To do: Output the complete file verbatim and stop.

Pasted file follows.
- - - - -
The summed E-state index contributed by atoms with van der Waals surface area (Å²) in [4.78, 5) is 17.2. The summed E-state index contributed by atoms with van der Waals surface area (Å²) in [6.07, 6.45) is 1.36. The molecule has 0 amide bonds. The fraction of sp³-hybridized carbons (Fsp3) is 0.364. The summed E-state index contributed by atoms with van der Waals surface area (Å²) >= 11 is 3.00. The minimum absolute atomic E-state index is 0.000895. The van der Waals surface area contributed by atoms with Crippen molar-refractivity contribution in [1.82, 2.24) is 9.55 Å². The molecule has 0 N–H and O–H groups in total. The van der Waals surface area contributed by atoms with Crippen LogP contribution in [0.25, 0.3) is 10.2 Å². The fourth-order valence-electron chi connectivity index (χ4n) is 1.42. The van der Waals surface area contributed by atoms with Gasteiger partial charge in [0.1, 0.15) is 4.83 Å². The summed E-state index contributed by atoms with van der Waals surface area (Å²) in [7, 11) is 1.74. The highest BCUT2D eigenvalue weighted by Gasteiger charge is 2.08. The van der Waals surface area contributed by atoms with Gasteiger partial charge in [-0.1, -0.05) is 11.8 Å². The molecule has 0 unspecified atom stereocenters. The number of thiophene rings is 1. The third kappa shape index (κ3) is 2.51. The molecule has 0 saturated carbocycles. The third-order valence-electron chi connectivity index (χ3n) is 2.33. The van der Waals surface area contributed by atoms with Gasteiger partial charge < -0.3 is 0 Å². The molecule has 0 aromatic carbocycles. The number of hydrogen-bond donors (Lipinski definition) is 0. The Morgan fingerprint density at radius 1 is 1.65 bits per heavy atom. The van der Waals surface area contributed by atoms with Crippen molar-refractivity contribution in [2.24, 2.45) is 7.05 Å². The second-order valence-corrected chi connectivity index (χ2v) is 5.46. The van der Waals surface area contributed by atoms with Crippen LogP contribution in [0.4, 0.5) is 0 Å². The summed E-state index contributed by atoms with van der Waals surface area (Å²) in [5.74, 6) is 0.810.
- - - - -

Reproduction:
The summed E-state index contributed by atoms with van der Waals surface area (Å²) in [4.78, 5) is 17.2. The summed E-state index contributed by atoms with van der Waals surface area (Å²) in [6.07, 6.45) is 1.36. The molecule has 0 amide bonds. The fraction of sp³-hybridized carbons (Fsp3) is 0.364. The summed E-state index contributed by atoms with van der Waals surface area (Å²) >= 11 is 3.00. The minimum absolute atomic E-state index is 0.000895. The van der Waals surface area contributed by atoms with Crippen molar-refractivity contribution in [1.82, 2.24) is 9.55 Å². The molecule has 0 N–H and O–H groups in total. The van der Waals surface area contributed by atoms with Crippen LogP contribution in [0.25, 0.3) is 10.2 Å². The fourth-order valence-electron chi connectivity index (χ4n) is 1.42. The van der Waals surface area contributed by atoms with Gasteiger partial charge in [0.1, 0.15) is 4.83 Å². The summed E-state index contributed by atoms with van der Waals surface area (Å²) in [7, 11) is 1.74. The highest BCUT2D eigenvalue weighted by Gasteiger charge is 2.08. The van der Waals surface area contributed by atoms with Gasteiger partial charge in [-0.1, -0.05) is 11.8 Å². The molecule has 0 unspecified atom stereocenters. The number of thiophene rings is 1. The third kappa shape index (κ3) is 2.51. The molecule has 0 saturated carbocycles. The third-order valence-electron chi connectivity index (χ3n) is 2.33. The van der Waals surface area contributed by atoms with Gasteiger partial charge < -0.3 is 0 Å². The molecule has 0 aromatic carbocycles. The number of hydrogen-bond donors (Lipinski definition) is 0. The Morgan fingerprint density at radius 1 is 1.65 bits per heavy atom. The van der Waals surface area contributed by atoms with Crippen molar-refractivity contribution in [2.24, 2.45) is 7.05 Å². The second-order valence-corrected chi connectivity index (χ2v) is 5.46. The van der Waals surface area contributed by atoms with Crippen LogP contribution in [0.4, 0.5) is 0 Å². The summed E-state index contributed by atoms with van der Waals surface area (Å²) in [5.74, 6) is 0.810.